This is a different league from Christopher Robin: Forget whimsy. Asked to name their favourite poems, children cite John Agard's robust calypso verse, says Jenny Gilbert

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CHILDREN'S poetry has come a long way since Christopher Robin worried about the deficiencies of his nanny's dressing gown ('It's a beautiful blue but it hasn't a hood. God bless Nanny and make her good'). Forget condescending adult whimsy. Children's poetry has toughened up and broadened out. No longer confined to skimpy paperbacks, in the last few years it has broken into the publishing big time of luscious, lovely-to-hold picture-books. Bookshops report brisk sales in the run-up to Christmas.

Ask children to name their favourite poets and - unlike their parents - they may well be able to reel off a handful of names, and John Agard will probably be among them. In the 15 years since arriving in Britain from his native Guyana, he has performed his work in more than 2,000 schools, leaving a generation of confirmed poetry-lovers in his wake. Teachers who have seen him in action trip over their superlatives: inspiring, thrilling, spellbinding.

Yet those who come to the books cold often don't know what to do with them: 'All very well, but how do we read it out loud?' They have a point. Take a few lines from his latest volume, The Emperor's Dan-Dan ( pounds 7.95), a picture-book in carnival colours that retells Hans Christian Andersen's story of the emperor's new clothes in calypso style: 'Soon the Emperor causing big hullabaloo/

people outside pushing for a better view/ They can't believe they seeing right/ the Emperor stark naked, only he crown shining bright'. The verbal images are sparkling clear, the lilting, rhythmic Caribbean voice sings from the page, but you can understand why an Anglo-Saxon in Norwich or Basingstoke might feel self-conscious standing in front of a class with it.

Yet Agard insists that he writes for children regardless of their cultural background (some of his poems use standard English, others use Caribbean Creole in varying degrees). Children apparently have no problem with the latter, they plunge straight in, but adults . . . . 'Linguistic hang- ups are part of the adult personality,' he says, 'especially, I would say, of the English personality.'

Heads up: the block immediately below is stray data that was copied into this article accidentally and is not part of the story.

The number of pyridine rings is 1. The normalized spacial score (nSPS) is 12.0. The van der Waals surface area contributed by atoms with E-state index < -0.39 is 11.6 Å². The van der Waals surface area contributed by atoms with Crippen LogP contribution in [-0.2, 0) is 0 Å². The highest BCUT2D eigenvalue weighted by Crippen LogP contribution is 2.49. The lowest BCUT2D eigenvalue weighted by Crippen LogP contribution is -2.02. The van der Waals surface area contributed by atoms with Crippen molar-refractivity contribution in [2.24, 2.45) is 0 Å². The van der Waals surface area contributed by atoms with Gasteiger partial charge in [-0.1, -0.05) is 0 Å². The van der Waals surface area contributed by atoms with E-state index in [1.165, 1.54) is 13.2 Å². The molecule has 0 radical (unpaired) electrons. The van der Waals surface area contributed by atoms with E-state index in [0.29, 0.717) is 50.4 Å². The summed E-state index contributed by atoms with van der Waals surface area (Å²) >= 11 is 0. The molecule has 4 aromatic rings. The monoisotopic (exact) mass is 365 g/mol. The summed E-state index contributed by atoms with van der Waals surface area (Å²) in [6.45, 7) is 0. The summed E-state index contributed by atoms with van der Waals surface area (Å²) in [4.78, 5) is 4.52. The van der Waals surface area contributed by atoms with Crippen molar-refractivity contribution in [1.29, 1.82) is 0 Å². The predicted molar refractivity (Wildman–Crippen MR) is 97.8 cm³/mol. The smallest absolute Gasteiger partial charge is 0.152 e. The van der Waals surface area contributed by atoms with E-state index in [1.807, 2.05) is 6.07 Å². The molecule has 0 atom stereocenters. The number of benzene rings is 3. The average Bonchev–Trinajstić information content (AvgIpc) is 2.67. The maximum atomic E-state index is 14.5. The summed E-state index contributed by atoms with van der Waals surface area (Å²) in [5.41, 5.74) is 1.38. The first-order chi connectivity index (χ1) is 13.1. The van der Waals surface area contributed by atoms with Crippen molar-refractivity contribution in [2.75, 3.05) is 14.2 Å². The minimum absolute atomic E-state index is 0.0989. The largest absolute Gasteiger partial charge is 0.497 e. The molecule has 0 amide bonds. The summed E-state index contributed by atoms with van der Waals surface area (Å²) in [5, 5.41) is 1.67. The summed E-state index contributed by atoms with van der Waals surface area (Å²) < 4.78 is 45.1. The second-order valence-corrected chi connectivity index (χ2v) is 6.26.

Agard spent his own schooldays in Georgetown, a small breezy city on the northern seaboard of South America. For English A-level he did the English Romantics, 'and no one ever agonised about whether or not to teach Wordsworth because they couldn't do a convincing Lake District accent. You just responded to the magic of the words'.

Later, he worked in a library and then as a newspaper sub-editor. He had two books published in Guyana before following his father, in 1977, to Britain, where lectured for the Commonwealth Institute in London. He now writes and performs full-time and lives with the Guyanese poet Grace Nicols in Lewes, Sussex. They have collaborated on several projects, including a collection of old and original Caribbean nursery rhymes, verses that display in miniature all the clarity and poise and creative potential of the Caribbean language: 'You could hickory me/ You could dickory me/ or lock me in a dock/ I still say I didn't run up no clock.'

Agard is delighted to think that his work could be 'building bridges' for black Britons who, if they are second or third generation, might have no experience of their own oral tradition. But he is just as keen for it to be read and heard simply as poetry - by everyone. Multi-cultural education is not just for places such as Brixton and Bradford, he insists.

He is eager to correct the notion that Caribbeans speak 'just an ungrammatical form of English. We call it the Creole language. As a result of the transatlantic journey, and slavery, the people of the Caribbean had to learn an alien tongue - English - and brought to it their African consciousness. Linguists have traced elements of Creole syntax and grammar to specific African languages.'

But these are grown-up concerns; children take language as it comes. They don't shun Little Miss Muffet because the word tuffet has fallen out of use. And a refrain such as 'me go hug-up mango tree' (from one of the Agard/Nichols nursery rhymes) gives a wonderful picture of how a child might climb. John Agard and Grace Nichols will be taking the floor tomorrow in an evening's poetry jamboree at the Commonwealth Institute - a chance for miffed adults to catch up on the life and breadth of current children's poetry. Michael Rosen, Brian Patten and Roger McGough and an anthology-ful of fellow poets will be there, too. But Christopher Robin and Alice won't be

attending.

(Photograph omitted)

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